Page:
It's time now for your letters. Earlier this week, we remembered Andy Griffith. He died Tuesday at the age of 86. Griffith starred in five different TV series, made more than 30 movies and even won a Grammy for his gospel album. But his most defining role was that of a sheriff in the fictional town of Mayberry, North Carolina.
ANDY GRIFFITH: We never talked about it, but the backbone of the show and the thrust of the show was love, the deep regard that these people had for one another.
From NPR News, this is ALL THINGS CONSIDERED. I'm Robert Siegel.
MELISSA BLOCK, HOST:
And I'm Melissa Block. The big news from Washington today may not sound like big new. The unemployment rate remains stuck at 8.2 percent in June. Hiring was virtually flat compared to the prior months, with a meager 80,000 jobs added to the payrolls. But these days, the weak economy is increasingly a political story as NPR's Yuki Noguchi reports.
Time now for our weekly look at politics with columnists David Brooks of the New York Times and E.J. Dionne of The Washington Post and the Brookings Institution. Good to see you both.
E.J. DIONNE: Good to see you.
DAVID BROOKS: Good to be here.
SIEGEL: Those anemic job growth figures came out. As we heard, President Obama is campaigning in Ohio and Pennsylvania, paying special attention, I should add, to auto plants. E.J. first, how does President Obama campaign effectively on a recovery that is sputtering this way?
Novelist Jess Walter's most recent novel is Beautiful Ruins.
At dawn, the sun curls across the lake's placid surface like a twist of lemon on a gin martini. Easing into my kayak on this glacier-cut, 12,000-year-old lake, I feel as I always do on its water: alone in the world.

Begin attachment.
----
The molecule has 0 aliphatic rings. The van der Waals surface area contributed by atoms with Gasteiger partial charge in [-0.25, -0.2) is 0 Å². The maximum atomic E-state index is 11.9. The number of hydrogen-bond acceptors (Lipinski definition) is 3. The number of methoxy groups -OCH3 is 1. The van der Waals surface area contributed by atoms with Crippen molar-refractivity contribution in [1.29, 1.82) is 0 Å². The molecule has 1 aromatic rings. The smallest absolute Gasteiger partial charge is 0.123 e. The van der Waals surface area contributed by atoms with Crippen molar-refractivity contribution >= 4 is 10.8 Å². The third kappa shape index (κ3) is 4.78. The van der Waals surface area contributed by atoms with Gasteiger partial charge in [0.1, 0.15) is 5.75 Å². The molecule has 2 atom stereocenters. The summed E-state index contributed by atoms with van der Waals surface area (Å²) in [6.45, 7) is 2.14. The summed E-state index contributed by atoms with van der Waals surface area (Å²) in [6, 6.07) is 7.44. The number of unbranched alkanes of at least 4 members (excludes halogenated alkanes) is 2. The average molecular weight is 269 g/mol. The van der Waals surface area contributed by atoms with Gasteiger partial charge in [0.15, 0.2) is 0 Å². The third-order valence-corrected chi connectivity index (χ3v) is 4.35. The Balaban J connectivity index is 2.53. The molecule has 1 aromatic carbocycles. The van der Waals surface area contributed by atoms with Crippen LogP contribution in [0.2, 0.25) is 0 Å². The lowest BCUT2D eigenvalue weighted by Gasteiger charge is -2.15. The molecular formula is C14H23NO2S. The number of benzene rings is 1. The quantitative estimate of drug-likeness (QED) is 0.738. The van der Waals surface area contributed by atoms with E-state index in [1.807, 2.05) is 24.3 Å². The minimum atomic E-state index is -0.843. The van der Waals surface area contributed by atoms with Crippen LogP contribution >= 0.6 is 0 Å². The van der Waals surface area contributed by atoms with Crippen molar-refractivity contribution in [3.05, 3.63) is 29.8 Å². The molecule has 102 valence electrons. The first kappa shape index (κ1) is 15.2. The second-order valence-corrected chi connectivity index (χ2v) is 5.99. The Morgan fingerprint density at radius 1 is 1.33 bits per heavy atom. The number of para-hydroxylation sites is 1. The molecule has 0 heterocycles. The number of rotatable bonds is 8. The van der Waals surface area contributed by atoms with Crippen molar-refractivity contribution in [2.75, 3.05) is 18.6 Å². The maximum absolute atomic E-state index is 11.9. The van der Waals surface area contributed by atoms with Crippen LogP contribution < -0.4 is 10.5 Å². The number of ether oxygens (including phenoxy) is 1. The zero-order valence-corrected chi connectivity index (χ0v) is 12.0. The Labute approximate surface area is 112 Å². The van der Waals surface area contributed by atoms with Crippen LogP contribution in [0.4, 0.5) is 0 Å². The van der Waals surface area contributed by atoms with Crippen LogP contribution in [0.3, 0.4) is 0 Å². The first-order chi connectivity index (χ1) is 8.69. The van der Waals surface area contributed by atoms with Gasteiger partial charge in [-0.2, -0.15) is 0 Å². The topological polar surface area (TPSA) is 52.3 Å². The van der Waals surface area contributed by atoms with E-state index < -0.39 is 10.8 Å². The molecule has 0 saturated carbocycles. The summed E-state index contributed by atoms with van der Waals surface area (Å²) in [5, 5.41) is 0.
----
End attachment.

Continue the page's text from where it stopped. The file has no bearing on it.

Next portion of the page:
There's been lots of talk about how the Supreme Court's landmark decision to uphold the health care law could affect the federal Medicaid program and President Obama's political standing. But days after the historic ruling, lawyers say they're still teasing out the consequences for other key areas of the law — including civil rights.
At first blush, it might seem odd that a case about the Affordable Care Act would send civil rights experts scrambling back to their law books.
The destruction is total. In Jaar, a town in southern Yemen, an entire block has been reduced to rubble by what residents say was a powerful airstrike on May 15.
For the first time in more than a year, the sites of the escalating U.S. air war in southern Yemen are becoming accessible, as militants linked to al-Qaida in the Arabian Peninsula have withdrawn from the area. This retreat follows the sustained American air campaign and an offensive by the Yemeni government forces on the ground.
This is ALL THINGS CONSIDERED from NPR News. I'm Melissa Block.
ROBERT SIEGEL, HOST:
And I'm Robert Siegel. Demand is up in the car industry. That's great news for U.S. automakers. They're on track to have their best year since 2008 and it's a success that President Obama is seizing on as he campaigns across northern Ohio today. The president began a two-day bus tour that will also take him into western Pennsylvania.
Near the back of the North YMCA in Columbus, Ohio, several men and women line up on a row of beat-up platforms. They take turns practicing the two lifts that make up Olympic weightlifting; the "Snatch," and the "Clean and Jerk."
The goal? To hoist large amounts of weight from the floor into an overhead position.
Among the lifters here is 5-foot-8 inch, 350-pound Holley Mangold. She is the epitome of power, in appearance, attitude and athletic ability.
There's a stretch of beach in the small Jamaican fishing village of Treasure Beach where booths sell poetry books right alongside jerk chicken, and local villagers mix with international literati. On a weekend in late May, some 2,000 people sit entranced as author and poet Fred D'Aguiar reads them his work from a bamboo lectern.